Out of the Ordinary Outback Marketing co-ordinator, Janine Gowenlock comments.

“Growth and decline in outback tourism affects all community members. This includes a direct impact on businesses working in hospitality, retail and event management – as well the tourism industry itself. Indirectly it can significantly impact the economy of a whole community. We recognise that a part of our role in promoting outback tourism, is to promote the many outback communities we work within.”

The tourism group has a growing portfolio of nine accommodation venues and tourism services. These include iconic White Cliffs Underground Motel, award-winning tour company Tri State Safaris and new $5 million Broken Hill Outback Resort.

About the Australian Tourism Exchange

In April 2018, Adelaide will be host to Australia’s largest annual event for building tourism opportunities – the Australian Tourism Exchange (ATE). The event will be held at the redeveloped Adelaide Convention Centre from April 15-19, 2018.

The event will attract more than 2,000 delegates from over 30 countries to meet and develop future tourism business for our country.

More than 550 Australian tourism businesses will showcase their products and services during the more than 50,000 business appointments held at the event.

As the host city, Adelaide can expect an immediate injection of around $10 million to the local economy during the event.

Longer term, the event helps to grow Australia’s $100 billion tourism industry through the relationships and future business facilitated at ATE.

Collectively, the 700 international travel wholesalers and retailers who attend ATE bring close to three million visitors to our country each year with an estimated pre-booked spend between $5.5 and $8.5 billion as well as their on-ground spend in Australia.

ATE is about showcasing the exceptional destinations and experiences offered by the diverse tourism businesses that can be found throughout the country, to encourage future bookings and travel to Australia.

The annual event has been run since 1979 and was last held in Adelaide in 2010. International tourism is worth about $1.1 billion a year to the South Australian economy. South Australian Tourism Minister Leon Bignell said the conference would also allow delegates to visit nearby premium food and wine regions such as Barossa Valley, Adelaide Hills, Kangaroo Island and Eyre Peninsula.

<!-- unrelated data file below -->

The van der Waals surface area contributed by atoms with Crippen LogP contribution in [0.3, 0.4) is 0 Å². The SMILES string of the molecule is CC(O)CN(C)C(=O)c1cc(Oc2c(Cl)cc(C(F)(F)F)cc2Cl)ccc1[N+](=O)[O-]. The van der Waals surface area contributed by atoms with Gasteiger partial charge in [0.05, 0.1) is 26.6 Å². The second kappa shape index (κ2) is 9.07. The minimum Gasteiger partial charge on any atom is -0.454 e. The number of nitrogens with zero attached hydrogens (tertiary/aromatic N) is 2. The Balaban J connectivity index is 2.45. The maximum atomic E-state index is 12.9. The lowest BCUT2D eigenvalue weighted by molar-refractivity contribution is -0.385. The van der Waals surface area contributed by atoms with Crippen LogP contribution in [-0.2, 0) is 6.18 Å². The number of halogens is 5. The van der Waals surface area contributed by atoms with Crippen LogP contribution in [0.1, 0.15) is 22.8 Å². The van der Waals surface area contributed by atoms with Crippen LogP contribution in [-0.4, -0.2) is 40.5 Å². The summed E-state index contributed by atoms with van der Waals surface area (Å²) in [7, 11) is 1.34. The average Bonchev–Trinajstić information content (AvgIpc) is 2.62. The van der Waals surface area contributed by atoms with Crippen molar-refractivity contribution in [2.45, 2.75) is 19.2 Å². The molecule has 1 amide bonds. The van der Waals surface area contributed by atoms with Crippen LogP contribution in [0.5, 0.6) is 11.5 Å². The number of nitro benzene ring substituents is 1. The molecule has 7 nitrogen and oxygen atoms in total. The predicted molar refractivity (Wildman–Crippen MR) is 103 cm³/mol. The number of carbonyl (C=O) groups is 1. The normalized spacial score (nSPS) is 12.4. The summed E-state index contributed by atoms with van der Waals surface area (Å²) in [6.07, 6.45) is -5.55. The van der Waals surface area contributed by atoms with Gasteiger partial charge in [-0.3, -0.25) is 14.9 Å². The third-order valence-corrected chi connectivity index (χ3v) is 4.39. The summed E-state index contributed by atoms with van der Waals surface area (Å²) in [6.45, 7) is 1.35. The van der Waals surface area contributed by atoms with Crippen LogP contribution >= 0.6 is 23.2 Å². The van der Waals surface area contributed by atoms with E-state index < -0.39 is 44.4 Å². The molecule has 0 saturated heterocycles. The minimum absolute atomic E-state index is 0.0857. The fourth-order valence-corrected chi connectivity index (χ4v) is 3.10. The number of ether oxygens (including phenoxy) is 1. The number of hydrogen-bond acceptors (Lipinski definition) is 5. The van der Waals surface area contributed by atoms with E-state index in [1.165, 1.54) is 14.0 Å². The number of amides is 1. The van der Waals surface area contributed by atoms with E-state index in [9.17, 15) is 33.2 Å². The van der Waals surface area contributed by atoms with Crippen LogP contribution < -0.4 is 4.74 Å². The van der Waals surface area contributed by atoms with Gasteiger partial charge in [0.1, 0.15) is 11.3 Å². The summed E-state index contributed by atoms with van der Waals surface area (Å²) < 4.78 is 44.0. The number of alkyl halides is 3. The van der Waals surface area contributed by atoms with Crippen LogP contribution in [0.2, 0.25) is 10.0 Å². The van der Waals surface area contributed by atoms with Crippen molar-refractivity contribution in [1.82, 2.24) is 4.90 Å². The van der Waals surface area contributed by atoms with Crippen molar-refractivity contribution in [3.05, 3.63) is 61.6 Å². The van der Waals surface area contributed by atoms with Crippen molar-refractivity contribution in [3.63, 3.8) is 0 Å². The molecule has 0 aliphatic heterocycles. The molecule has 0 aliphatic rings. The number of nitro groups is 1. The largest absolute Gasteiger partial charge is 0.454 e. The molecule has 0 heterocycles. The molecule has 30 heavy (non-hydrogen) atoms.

Jacinta Counihan escapes the city for outback adventures in Broken Hill and beyond.

Article as it appears in Holidays with Kids magazine, issue 54, 2018. Written by Jacinta Counihan

The world is silent as the sun sets over the curving orange horizon. The distractions and busyness of the city are far away as we join Tri State Safaris for a taste of the real Australia in Outback NSW.

Silver linings

We buzz into Broken Hill by propeller plane with Rex Airlines. The iconic outback town is located in the inner northwest of NSW, 50 kilometres from the South Australian border. We meet up with the Tri State Safari crew and are whisked away by 4WD to Silverton, a small mining town established in the 1880s. This once-flourishing silver-mining hub is now home to just 40 residents, lending it a ghost town vibe and as we reach the main street, I feel as if I am being transported into an old Western. The town has in fact starred in several movies, including Mad Max 2, which had such a huge impact on the region, there’s a museum in town dedicated to the film.

A desert oasis

As we head east to our next destination, I try to imagine how life must have been for the early explorers trudging over the harsh, barren landscape in hope of finding wealth and fortune. Luckily, we don’t have to walk this distance, instead kicking back for the comfortable two-hour drive to listen to stories of these early explorers, such as Burke and Wills, told by our friendly and knowledgeable guide, Clark.

We fall a little in love with Warrawong on the Darling, our accommodation for the night, which is an oasis in the desert. The park is a fantastic place for families to experience a true outback camping experience, with bush camping, powered sites and modern cabins scattered throughout the red gums and along the river banks. There are campsite meet-and-greets every afternoon and weekly barbecues offered in peak season, which makes socialising for the kids even easier.